I decided to take my wife out to the North Fork to visit some vineyards and wineries. We are on Long Island for a few days and had a respite from the two boys (our eldest’s children) who were in a day camp until late afternoon. I had been to the wineries before, of course, and knew the way: go the far end of the Long Island Expressway, take the roads that branch north eastwards and there they are.
Alas as we got further and further along the LIE it became clear the traffic was not going to ease. I decided to get off and take back roads. Keep heading north and you inevitably bump into them. Or, I could have taken out my GPS which had fallen off the windshield due to the heat. I decided to wing it.
Long Island is a funny place (in many ways, only one of which am I going to mention here!) It lies at an odd angle, not exactly east/west and not exactly north/south. And yet, these four compass cardinal point references are used as if they lay directly along those wonderful imaginary lines of longitude and latitude. Couple this verbal quirkiness with the fact that roads in turn seldom flow directly and you have a recipe for compass confusion. State Highway 25 and its companion 25A are branded “north” and “south” but this labelling is either an intentional, cruel joke or a habit of the local compass quirkiness so ingrained in the spirit that it is no longer apparent.
On the floor of the Jeep somewhere was a Rand McNally Atlas of the USA. My wife, muttering something about my not using the GPS and stubbornness, scrambled to retrieve it from under the floor-mats and the extraneous junk and detritus, some formally edible, that lurks at all times in our vehicles, except for that rare moment right after vacuuming them at the car wash. On the map Long Island appeared like a small blob, but there was a slightly more detailed inset at the bottom of the page. Miraculously she located where we were. My instructions to my navigator were simple. “Find the water. Get me to Long Island Sound.” She successfully did so, no small miracle given the scale of the map she was using. With the clock inevitably ticking away and the moment of the boys’ return from camp drawing ever closer, we turned to keep the water on our right and spent a contented few hours meandering through the towns and villages of Long Island’s northern shore, stopping for coffee and a muffin in pretty (over pretty?) Stony Brook. Not a day at the wineries, but not bad. We got back in time to play with the boys and take them out to supper. Perfect day.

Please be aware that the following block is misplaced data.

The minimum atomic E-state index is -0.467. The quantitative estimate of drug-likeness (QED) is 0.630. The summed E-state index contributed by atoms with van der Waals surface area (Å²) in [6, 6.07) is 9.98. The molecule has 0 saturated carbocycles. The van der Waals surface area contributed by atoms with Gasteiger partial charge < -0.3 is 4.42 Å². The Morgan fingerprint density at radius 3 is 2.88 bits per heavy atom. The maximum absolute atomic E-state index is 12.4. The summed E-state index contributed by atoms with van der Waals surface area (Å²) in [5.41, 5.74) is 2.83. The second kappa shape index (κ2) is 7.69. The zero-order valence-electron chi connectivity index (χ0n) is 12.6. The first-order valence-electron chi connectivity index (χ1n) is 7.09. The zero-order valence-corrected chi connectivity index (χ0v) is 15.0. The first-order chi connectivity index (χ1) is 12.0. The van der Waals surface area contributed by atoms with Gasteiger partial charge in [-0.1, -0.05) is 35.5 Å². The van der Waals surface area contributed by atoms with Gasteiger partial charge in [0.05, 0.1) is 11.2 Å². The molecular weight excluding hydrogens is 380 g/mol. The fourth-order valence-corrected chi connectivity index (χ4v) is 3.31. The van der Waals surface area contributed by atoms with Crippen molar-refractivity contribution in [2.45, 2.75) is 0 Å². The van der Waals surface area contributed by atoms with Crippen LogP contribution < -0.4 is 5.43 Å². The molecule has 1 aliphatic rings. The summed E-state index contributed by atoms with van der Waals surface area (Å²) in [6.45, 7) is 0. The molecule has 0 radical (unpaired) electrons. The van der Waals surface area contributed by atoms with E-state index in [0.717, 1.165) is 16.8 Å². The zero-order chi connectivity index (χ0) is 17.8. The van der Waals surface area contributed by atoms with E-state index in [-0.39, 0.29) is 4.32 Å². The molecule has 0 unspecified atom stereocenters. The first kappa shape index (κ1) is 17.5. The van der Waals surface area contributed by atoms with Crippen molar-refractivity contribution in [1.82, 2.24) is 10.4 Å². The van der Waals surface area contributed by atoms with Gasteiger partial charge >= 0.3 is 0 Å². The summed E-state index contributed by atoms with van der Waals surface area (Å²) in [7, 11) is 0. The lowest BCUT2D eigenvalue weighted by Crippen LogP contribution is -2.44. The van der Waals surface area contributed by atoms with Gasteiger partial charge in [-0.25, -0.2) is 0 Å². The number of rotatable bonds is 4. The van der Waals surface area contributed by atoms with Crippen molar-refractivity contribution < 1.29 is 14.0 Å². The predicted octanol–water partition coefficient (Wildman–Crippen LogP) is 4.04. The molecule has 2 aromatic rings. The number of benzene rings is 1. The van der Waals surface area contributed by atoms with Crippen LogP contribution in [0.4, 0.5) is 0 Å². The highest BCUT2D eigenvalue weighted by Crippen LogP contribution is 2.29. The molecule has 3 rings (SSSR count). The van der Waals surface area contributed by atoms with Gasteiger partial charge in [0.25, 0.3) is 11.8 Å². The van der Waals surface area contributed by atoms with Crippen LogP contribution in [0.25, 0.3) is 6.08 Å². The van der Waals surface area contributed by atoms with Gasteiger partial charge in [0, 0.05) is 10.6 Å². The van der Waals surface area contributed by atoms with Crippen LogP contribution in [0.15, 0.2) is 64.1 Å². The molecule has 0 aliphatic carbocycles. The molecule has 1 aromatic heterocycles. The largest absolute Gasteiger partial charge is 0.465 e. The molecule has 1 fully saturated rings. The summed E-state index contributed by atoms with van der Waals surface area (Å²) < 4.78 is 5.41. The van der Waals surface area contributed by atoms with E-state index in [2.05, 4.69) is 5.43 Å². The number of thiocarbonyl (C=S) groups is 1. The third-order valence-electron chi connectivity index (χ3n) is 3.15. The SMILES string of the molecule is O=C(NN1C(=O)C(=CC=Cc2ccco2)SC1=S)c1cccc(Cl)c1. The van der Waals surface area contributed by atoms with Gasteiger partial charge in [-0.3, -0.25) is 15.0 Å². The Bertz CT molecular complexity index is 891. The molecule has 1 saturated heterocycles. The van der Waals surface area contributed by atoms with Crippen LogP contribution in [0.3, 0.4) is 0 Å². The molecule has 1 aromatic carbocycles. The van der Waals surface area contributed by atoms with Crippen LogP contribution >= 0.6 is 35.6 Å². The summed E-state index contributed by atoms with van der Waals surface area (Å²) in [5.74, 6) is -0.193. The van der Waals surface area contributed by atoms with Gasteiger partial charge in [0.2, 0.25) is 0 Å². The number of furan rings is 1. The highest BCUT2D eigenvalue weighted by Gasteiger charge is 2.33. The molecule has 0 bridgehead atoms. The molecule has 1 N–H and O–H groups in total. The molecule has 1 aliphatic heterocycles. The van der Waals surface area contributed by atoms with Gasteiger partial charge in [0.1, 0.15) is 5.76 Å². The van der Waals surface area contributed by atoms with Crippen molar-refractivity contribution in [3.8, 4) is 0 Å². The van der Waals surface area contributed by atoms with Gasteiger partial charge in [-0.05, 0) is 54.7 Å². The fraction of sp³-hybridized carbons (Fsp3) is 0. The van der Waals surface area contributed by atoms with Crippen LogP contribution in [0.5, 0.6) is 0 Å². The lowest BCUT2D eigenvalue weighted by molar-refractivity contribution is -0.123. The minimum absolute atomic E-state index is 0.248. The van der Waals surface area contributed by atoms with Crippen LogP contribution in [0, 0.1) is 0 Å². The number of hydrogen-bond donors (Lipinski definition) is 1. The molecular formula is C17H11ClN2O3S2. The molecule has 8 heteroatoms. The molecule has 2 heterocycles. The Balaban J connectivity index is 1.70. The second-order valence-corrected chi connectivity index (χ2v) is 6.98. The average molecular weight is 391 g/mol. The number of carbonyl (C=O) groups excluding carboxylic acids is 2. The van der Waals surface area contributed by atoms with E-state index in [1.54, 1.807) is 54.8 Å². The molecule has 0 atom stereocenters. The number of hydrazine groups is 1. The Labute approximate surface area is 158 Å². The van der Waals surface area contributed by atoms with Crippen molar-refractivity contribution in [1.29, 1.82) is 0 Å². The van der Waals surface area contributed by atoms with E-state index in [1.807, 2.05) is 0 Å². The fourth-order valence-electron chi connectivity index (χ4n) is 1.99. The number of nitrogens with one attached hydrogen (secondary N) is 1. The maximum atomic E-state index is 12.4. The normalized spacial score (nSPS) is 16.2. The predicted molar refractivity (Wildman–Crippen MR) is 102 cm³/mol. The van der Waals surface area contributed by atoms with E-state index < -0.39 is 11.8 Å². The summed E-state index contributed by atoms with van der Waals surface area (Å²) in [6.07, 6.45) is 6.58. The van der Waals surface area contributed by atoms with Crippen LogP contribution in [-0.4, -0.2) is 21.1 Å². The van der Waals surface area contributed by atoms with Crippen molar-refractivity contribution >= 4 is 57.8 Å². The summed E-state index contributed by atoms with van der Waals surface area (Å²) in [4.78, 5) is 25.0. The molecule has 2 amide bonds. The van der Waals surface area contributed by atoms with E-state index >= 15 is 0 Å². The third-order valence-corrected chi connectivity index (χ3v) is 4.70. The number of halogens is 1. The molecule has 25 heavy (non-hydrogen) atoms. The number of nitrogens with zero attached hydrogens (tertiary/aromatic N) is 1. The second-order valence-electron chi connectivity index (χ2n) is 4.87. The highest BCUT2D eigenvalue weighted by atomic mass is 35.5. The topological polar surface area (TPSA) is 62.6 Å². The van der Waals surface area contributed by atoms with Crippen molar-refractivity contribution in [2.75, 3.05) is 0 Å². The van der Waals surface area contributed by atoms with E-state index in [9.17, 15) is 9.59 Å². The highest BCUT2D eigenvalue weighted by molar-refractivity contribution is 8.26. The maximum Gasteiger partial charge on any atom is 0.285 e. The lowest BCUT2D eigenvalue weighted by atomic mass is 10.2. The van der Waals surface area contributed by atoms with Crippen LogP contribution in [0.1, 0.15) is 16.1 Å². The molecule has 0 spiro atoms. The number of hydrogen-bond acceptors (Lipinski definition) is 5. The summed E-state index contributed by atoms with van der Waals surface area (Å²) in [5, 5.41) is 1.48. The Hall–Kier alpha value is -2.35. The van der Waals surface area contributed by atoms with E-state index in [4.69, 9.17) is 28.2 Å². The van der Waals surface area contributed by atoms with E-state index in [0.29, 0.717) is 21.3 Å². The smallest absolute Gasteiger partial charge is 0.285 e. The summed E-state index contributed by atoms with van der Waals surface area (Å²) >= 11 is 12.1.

But, why hadn’t I simply re-stuck the GPS to the windshield and used it? I actually am a great fan of it, although the voice gets on my nerves from time to time, but it can be muted. There is no real difference between the GPS and the Rand McNally after all, other than the degree of technical sophistication involved in the presentation of geographical facts. I think it had something to do with my years of sailing and being taught never to regard charts, GPS, radar and the like as anything more than “aids to navigation.” There was, for me, always something thrilling about getting back to harbor by wits and eyes alone. Finding my way yesterday by “finding the water” and keeping it to the right was a lesser experience of the same thing.
We all need to be able to do this. Not on the roads or on the water. In life. We have to be able to find our way when our chosen aids to navigation don’t work, aren’t available, or …. die. Some things don’t move; they don’t change. Long Island Sound, as it were, lies there where it lies and still will.
These things used to be called absolutes. That’s the thing about absolutes. They may fall out of fashion, they don’t sound glitzy, they seem to be useless in the world of the “latest and greatest,” they don’t plug in to the grid, they don’t download and are impervious to uploading. But they are there.
They are always there. To tell us where we are. That’s the first thing we need to know to get where we want to go.